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Prix 1987 - 2007

ORF Oberösterreich

The Shredder
Mark Napier

The Shredder dematerializes the web. Posing as a browser, it prompts the user for a URL, then appropriates that web page to use as a raw material for its own fragmented output. It exposes the frailty of a medium that relies on software instructions to create the appearance of a consistent environment. A voracious public artwork, The Shredder feeds on the web to propagate its own aesthetic agenda.

This project is about the web as an art medium. This is an object-less medium, yet much of the technology of the web works to re-create the familiar, to create a consistent look and feel, to create a sense of place, of location. We “navigate” through the web. Art on the web often exists as an object in the environment of the web—a specific website, clearly defined and bounded within a larger space.

The Shredder dematerializes art, not just because it is digital art with no physical component, but because the Shredder is an activity, not a thing. It is something you do to something else. It is nonlocalized, non-deterministic—a roaming, mobile artwork. In itself it is content-less, opening with a blank screen. By participating in the interface, the visitor creates and completes the artwork.

By shredding that which is not material, The Shredder applies a familiar “real world” action to a medium that breaks with the familiar. The resulting collision of sensibilities reveals the frailty of the world of web pages, in which content is a fragment of the browser software’s “rendering engine”, and can be radically altered simply by adjusting a few rules. This is where the human inhabitants of the net meet the digital interface, and attempt to recreate the familiar and comfortable nuances of the physical world. The Shredder inserts itself into its medium, like a drug altering the functioning of nervous synapses, and transforms the signals that pass through it to create a hallucinatory world—a web that is parallel to the “true” web, yet is every bit as real.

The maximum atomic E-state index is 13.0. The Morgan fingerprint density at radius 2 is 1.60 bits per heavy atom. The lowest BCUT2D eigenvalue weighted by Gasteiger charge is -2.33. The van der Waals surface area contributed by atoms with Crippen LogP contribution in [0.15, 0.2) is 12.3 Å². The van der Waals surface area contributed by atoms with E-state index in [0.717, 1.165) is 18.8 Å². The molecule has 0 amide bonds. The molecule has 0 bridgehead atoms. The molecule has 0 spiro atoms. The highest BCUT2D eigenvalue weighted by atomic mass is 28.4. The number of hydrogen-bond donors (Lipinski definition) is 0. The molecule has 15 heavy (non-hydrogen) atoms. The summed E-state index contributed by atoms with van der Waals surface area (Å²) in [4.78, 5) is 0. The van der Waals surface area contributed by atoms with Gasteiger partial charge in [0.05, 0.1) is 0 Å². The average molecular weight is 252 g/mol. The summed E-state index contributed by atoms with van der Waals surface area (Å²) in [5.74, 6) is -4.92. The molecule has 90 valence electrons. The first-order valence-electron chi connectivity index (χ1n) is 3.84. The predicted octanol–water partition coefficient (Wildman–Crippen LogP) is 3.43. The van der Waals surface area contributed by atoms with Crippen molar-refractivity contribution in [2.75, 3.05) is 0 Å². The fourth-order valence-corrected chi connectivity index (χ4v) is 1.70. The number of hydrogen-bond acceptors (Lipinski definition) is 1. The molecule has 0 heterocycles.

The Shredder appropriates design, graphics, and text as an input for its own aesthetic algorithm. It repurposes other people’s aesthetic algorithm. It repurposes other people’s aesthetic statements, and communications. A machine-driven aesthetic, the shredder parses HTML into a raw form, analyzes the structure and attributes of the incoming page, then applies a series of rules to the raw data to output a page that is re-engineered yet fully functional: links can be clicked to navigate indefinitely through the shredded web.

Written in Perl and Javascript, The Shredder is not a browser, it is a filter (a CGI script) accessed through a webpage that mimics the browser interface. It’s purpose is not to replace the browser, but to reinvent it from the inside. It is important that the project be technically accessible, public in the technical sense. There are no plug-ins required, nothing to download, and The Shredder works in both Netscape and Microsoft Internet Explorer. Anyone with a browser can shred the web.